1899 – Theodore Eisen and Sumner P. Hunt
8 Chester Place – map
The Poseys – Oliver, a mining engineer, and his socialite wife, Sara, an entrepreneur in her own right – moved into their brand new 22-room Spanish Gothic Revival mansion in 1900. They didn’t stay there long, though. They moved out the following fall, selling the mansion and nearly all its furnishings to oil magnate Edward L. Doheny and his second wife, Estelle.
Backtracking, 8 Chester Place was designed by Theodore Eisen and Sumner P. Hunt, who also came up with Los Angeles Historic-Cultural Monument No. 241, The Froebel Institute, No. 418, the Owen Residence (demolished), and No. 541, the Irvine/Byrne Building. With Silas Burns, Hunt designed another half dozen landmarks. Eisen was also responsible for No. 493, Casa de Adobe in Highland Park.
The back entrance, leading into the Pompeian Room.
Here are five things to know about Edward Doheny:
-- with his partner, Charles Canfield, dug the first successful oil well in the city Los Angeles
-- established the Pan American Petroleum and Transport Company
-- had the oil rights to more than half a million acres of land in Mexico
-- was implicated in the Teapot Dome Scandal, from which he was cleared after ten years of court action
-- the murder-suicide of his son, Ned, and an employee in 1929 in Ned’s Beverly Hills Greystone Mansion created a media sensation
The Dohenys made a ton of changes to the mansion after buying it from the Poseys, including putting on a third-floor addition in the 1920s and instituting major interior alterations following the Long Beach earthquake in 1933. The most notable change, though, was the 1906 addition of the Pompeian Room, used for special occasions. Today, the room still has its original marble floor and a 24-foot-wide glass dome by Louis Comfort Tiffany. Unlike the rest of the home, the Pompeian Room made it through the 1933 earthquake fine. (Sorry, no photos allowed inside.)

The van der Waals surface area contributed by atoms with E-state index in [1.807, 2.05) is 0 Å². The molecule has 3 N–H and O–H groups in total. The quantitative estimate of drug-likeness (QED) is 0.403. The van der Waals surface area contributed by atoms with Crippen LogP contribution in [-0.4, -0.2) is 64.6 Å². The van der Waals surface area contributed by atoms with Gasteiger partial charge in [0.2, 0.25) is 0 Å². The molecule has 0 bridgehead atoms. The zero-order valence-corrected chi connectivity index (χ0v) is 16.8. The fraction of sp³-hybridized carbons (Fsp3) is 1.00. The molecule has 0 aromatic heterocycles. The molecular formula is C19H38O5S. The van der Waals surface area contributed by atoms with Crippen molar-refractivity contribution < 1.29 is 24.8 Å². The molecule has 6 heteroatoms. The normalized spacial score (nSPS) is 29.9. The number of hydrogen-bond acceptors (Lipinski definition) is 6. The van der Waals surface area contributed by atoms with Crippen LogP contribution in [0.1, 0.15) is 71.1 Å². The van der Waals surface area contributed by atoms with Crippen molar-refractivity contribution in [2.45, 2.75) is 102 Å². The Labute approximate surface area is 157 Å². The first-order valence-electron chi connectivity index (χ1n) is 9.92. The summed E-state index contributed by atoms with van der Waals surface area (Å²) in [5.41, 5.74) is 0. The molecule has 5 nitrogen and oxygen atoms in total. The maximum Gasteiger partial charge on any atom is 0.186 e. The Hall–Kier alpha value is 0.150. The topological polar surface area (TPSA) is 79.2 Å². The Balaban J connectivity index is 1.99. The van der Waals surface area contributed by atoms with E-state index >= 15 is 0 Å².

The conservatory/naturarium was designed in 1913 by Alfred Rosenheim. (Rosenheim himself was responsible for a couple of other HCMs). Doheny used this 200-foot long greenhouse to keep his collection of crazy plant life, most notably his palm trees and orchids (you know you’ve reached filthy rich status when you begin collecting palm trees). The picture above is how it is now, nearly a century later – no plants, no windows, and no arched glass ceiling (and no canoe in the pool, either.)
Edward Doheny died in 1935 and left his estate to Estelle, who was declared a papal countess by Pope Pius XII four years later. When she died in 1958, the property went to L.A.’s Roman Catholic Archdiocese who in turn gave the Chester Place land to Mount St Mary’s College for what is now known as the Doheny Campus.
Mount St Mary’s offers tours of the Doheny Mansion a handful of times a year, in which you get a look at not only the Doheny home’s interior, but also the inside of 10 Chester Place next door, in which Ned lived with his family from 1916 to 1928.
Now, you should know that not only are you forbidden from taking pictures inside the monument, the college is really uptight about your taking pictures outside, too. In fact, I was busted by security guards twice, even though I was part of the official tour. So just be advised.
Up next: Rancho Sombra del Roble